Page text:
Therefore, be it resolved, that the CFT urges its locals to mobilize members with community allies in vibrant campaigns, combined with non-violent direct action including participation in the May 22nd rally in Sacramento for the California Schools and Local Communities Funding Act ballot measure in 2020; and

Be it further resolved, that the CFT urges its locals to mobilize members with community allies in vibrant campaigns, combined with non-violent direct action, and urges the governor and Legislature to strenuously advocate for the funding of public education at a rate of $20,000 per pupil, and to support wages that address California’s high cost of living for all workers serving students in order to address our state’s teacher and support personnel shortage; and

Be it further resolved, that the CFT urges its locals to mobilize members with community allies in vibrant campaigns, combined with non-violent direct action, and urges the governor and Legislature to strenuously advocate for significant increases in federal special education funding to fully fund California’s portion of the special education mandate; and

Be it further resolved, that the CFT urges its locals to mobilize members with community allies in vibrant campaigns, combined with non-violent direct action, and urges the governor and Legislature to strenuously advocate for a system of effective oversight and accountability measures for existing California charter schools; and

Be it further resolved, that the CFT urges its locals to mobilize members with community allies in vibrant campaigns, combined with non-violent direct action, and urges the governor and Legislature to enact a temporary ban on charter schools to create the time and space to investigate and root out issues of private gain, conflict of interest, lack of financial transparency, inequity in service to students, civil rights, and more; and

Be it further resolved, that the CFT urges its locals to mobilize members with community allies in vibrant campaigns, combined with non-violent direct action, and urges the governor and Legislature to strenuously advocate, for enacting measures to limit the average class size in every district of California to 24:1 in grades K-8, with no class larger than 26, and 26:1, with no class larger than 28 in all classes other than physical education and music as of 2019-20; and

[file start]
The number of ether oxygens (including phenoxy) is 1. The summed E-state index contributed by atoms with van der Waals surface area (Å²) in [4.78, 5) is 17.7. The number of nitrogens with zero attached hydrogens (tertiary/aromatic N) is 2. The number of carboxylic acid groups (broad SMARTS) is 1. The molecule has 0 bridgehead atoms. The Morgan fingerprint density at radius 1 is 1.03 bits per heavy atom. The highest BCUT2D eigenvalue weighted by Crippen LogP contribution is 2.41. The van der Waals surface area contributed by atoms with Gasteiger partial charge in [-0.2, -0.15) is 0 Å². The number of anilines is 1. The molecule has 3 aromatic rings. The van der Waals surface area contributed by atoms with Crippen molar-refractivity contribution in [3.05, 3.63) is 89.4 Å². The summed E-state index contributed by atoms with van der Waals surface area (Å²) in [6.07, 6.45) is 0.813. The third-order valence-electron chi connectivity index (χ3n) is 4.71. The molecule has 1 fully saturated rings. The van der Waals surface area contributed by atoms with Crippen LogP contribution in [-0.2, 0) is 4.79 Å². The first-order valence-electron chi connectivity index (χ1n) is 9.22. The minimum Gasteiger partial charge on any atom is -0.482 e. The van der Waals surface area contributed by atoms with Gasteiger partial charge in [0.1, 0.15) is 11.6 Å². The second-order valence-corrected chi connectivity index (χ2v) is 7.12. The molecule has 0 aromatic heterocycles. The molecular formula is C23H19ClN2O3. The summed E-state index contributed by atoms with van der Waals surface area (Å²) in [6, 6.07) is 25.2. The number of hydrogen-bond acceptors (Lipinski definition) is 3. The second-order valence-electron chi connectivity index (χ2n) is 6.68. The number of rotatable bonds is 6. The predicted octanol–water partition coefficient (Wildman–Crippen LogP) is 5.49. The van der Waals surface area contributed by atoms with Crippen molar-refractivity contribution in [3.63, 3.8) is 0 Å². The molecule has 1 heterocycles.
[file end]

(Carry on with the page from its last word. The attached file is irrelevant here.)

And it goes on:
Be it further resolved, that the CFT urges its locals to mobilize members with community allies in vibrant campaigns, combined with non-violent direct action, and urges the governor and Legislature to strenuously advocate for adequate support, including training, for restorative justice programs in schools as an alternative to punitive disciplinary programs; and

Be it further resolved, that the CFT reaffirm its endorsement of the California Schools and Local Communities Funding Act ballot measure in 2020; and

Be it further resolved, that the CFT affirms that supporting the full funding of public education must be a top priority of the California Legislature and of the governor; and

Be it further resolved, that the CFT urges the governor and Legislature to strenuously advocate for significant increases in federal special education funding, to fully fund California’s portion of the special education mandate, and to make meaningful special education reforms; and

Be it further resolved, that the CFT urges the governor and Legislature to support wages that address California’s high cost of living for all workers serving California students to address this state’s teacher and support personnel shortage; and

Be it finally resolved, that the CFT will report to locals in writing on the progress of this resolution every six months through the end of 2020.